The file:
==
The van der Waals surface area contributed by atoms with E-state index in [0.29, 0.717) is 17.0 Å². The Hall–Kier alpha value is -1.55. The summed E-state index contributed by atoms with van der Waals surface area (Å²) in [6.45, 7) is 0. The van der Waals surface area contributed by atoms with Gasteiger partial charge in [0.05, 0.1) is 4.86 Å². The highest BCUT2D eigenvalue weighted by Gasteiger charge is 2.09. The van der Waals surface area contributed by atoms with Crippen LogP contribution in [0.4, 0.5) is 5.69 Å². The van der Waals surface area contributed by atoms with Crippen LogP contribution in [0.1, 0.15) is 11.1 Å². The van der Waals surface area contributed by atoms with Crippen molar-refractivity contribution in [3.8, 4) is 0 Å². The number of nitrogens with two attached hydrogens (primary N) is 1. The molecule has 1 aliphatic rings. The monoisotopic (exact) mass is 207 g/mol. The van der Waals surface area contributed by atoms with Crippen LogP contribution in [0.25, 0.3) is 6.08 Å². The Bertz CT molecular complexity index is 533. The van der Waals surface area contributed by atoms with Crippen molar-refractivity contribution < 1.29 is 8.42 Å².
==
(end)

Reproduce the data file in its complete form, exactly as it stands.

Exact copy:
The van der Waals surface area contributed by atoms with E-state index in [0.29, 0.717) is 17.0 Å². The Hall–Kier alpha value is -1.55. The summed E-state index contributed by atoms with van der Waals surface area (Å²) in [6.45, 7) is 0. The van der Waals surface area contributed by atoms with Gasteiger partial charge in [0.05, 0.1) is 4.86 Å². The highest BCUT2D eigenvalue weighted by Gasteiger charge is 2.09. The van der Waals surface area contributed by atoms with Crippen LogP contribution in [0.4, 0.5) is 5.69 Å². The van der Waals surface area contributed by atoms with Crippen LogP contribution in [0.1, 0.15) is 11.1 Å². The van der Waals surface area contributed by atoms with Crippen molar-refractivity contribution in [3.8, 4) is 0 Å². The number of nitrogens with two attached hydrogens (primary N) is 1. The molecule has 1 aliphatic rings. The monoisotopic (exact) mass is 207 g/mol. The van der Waals surface area contributed by atoms with Crippen LogP contribution in [0.25, 0.3) is 6.08 Å². The Bertz CT molecular complexity index is 533. The van der Waals surface area contributed by atoms with Crippen molar-refractivity contribution < 1.29 is 8.42 Å².